This section is from the book "A Treatise On Therapeutics, And Pharmacology Or Materia Medica Vol1", by George B. Wood. Also available from Amazon: Part 1 and Part 2.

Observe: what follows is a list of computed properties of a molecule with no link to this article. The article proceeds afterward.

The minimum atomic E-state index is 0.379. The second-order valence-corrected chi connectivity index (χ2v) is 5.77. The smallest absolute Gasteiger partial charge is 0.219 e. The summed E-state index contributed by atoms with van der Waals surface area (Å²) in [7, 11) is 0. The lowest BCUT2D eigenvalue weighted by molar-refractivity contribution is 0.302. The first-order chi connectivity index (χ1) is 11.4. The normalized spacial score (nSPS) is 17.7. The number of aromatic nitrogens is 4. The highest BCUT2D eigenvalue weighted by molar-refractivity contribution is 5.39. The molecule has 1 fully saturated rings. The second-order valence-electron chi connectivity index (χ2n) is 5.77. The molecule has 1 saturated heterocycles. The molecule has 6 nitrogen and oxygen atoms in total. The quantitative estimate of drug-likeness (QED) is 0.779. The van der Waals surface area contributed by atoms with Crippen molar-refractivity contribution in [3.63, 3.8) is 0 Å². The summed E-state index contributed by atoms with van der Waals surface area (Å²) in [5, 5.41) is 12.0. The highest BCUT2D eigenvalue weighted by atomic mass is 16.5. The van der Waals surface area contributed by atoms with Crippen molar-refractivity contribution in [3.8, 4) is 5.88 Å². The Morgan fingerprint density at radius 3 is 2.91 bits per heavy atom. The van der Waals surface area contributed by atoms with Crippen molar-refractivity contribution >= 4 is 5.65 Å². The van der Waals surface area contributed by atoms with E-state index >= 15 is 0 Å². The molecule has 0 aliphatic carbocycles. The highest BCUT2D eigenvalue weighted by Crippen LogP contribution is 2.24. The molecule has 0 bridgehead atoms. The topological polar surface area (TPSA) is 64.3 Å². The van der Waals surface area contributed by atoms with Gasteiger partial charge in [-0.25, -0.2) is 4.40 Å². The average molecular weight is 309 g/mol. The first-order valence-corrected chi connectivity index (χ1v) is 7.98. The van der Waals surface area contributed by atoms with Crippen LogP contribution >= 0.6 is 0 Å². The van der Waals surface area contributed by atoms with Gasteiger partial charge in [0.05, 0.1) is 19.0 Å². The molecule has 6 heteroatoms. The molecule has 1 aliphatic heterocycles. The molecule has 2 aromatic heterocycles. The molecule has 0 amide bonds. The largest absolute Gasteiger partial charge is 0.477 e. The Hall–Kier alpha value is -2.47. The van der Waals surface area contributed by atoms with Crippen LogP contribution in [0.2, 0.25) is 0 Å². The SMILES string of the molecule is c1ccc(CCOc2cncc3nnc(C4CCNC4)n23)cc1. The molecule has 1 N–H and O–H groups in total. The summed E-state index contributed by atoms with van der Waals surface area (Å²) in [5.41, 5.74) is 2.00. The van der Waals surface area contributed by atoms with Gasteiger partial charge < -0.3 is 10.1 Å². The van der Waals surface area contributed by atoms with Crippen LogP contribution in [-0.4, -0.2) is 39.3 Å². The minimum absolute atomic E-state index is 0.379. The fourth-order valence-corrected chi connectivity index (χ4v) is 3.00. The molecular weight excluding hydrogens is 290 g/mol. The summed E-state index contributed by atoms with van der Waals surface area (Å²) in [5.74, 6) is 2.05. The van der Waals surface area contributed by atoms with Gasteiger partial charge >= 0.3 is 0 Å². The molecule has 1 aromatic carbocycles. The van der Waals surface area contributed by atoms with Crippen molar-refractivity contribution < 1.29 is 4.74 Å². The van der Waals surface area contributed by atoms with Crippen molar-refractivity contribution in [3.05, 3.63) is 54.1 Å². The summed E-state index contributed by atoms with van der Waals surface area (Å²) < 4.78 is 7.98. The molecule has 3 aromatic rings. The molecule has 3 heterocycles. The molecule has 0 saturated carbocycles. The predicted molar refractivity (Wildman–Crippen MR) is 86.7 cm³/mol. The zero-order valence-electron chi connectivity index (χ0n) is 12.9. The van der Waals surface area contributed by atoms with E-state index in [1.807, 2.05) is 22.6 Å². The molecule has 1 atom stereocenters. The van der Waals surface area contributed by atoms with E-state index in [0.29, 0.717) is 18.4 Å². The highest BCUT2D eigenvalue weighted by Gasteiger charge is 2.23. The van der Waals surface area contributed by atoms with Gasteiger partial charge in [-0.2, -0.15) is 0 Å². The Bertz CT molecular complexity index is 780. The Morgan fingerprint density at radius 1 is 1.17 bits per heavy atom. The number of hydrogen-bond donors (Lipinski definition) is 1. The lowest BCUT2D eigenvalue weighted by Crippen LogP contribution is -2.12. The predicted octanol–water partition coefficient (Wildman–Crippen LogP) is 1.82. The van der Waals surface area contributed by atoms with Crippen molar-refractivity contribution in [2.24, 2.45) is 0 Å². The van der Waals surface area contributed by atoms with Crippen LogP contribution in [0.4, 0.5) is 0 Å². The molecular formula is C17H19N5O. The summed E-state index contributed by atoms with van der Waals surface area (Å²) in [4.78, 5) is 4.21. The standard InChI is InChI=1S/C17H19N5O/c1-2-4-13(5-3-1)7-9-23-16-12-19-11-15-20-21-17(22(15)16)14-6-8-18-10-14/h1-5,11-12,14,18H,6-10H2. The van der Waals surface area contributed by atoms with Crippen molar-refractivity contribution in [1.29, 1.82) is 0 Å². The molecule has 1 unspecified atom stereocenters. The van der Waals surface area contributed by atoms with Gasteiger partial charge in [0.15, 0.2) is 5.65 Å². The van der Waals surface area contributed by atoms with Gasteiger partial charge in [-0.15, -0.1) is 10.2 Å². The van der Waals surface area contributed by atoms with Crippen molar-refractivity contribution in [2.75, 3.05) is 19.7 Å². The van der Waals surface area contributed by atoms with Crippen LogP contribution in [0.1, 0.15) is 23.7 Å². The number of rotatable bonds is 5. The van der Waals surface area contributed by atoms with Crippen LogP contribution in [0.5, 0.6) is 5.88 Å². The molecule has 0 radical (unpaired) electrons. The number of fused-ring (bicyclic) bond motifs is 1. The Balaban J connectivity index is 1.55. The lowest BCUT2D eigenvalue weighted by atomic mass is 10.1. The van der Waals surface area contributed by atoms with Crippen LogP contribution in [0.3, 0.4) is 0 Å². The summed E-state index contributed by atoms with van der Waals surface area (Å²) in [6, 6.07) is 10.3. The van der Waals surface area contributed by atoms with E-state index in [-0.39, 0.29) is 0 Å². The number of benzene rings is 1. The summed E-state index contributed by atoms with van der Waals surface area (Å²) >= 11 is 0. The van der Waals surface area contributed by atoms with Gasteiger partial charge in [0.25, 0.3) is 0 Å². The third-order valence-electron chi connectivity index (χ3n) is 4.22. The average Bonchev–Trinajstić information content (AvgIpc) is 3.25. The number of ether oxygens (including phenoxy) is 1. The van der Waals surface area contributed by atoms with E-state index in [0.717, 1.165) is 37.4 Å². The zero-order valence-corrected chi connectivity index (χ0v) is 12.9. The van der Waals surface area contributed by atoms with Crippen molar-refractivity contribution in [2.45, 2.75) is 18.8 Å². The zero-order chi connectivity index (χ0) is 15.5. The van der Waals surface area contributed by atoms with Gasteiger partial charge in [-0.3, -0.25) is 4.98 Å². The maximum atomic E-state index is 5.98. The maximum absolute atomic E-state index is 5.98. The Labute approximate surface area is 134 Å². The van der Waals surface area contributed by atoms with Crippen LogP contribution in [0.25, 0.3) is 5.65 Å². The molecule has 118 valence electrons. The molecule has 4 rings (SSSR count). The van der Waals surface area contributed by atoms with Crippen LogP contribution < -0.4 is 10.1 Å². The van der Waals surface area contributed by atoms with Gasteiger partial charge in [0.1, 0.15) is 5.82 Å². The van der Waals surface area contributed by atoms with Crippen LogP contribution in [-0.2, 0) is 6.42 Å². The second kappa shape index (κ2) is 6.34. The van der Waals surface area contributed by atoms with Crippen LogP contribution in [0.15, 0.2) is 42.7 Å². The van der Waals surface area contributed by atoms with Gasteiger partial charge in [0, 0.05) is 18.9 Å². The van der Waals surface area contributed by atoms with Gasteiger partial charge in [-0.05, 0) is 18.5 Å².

The loss of sensibility in paralytic muscles is generally remedied at the same time with loss of motion. But sometimes the two conditions exist separately; and insensibility of the skin is not a very uncommon affection. In this isolated state, when not dependent on organic lesion of the nerves. it is generally an hysterical affection, and yields readily to the electrical influence. When it affects the face, the best method of applying the remedy is by the hand, which usually proves sufficient for the cure. If not, the blunt excitors may be applied, and these will often answer for other parts of the body. But sometimes a more energetic impression is required for the general surface, which may be obtained by means of "fustigation" with the brush of wires. (See page 508.) The excitors should generally be carried from one point to another of the surface, until the whole affected part has been electrified. Sometimes, however, the insensibility is so great that it is necessary to leave the bunch of wires for some time in contact, until sensation is produced. First a tingling is felt, then a burning sensation, and this soon increases so that it can be borne no longer. As the skin becomes more sensitive, it is necessary to return to the blunt excitors again In a few instances the return of sensibility, in a small space, is followed, without further application, by its extension over the whole part affected; hut much more frequently it is necessary that every part should be subjected to the contact of the instruments. Sometimes the affection returns after having yielded, but may be cured by repetitions of the application. It is in the hands and soles of the feet, that the inconvenience of this paralytic condition is greatest, and the cure of it most important.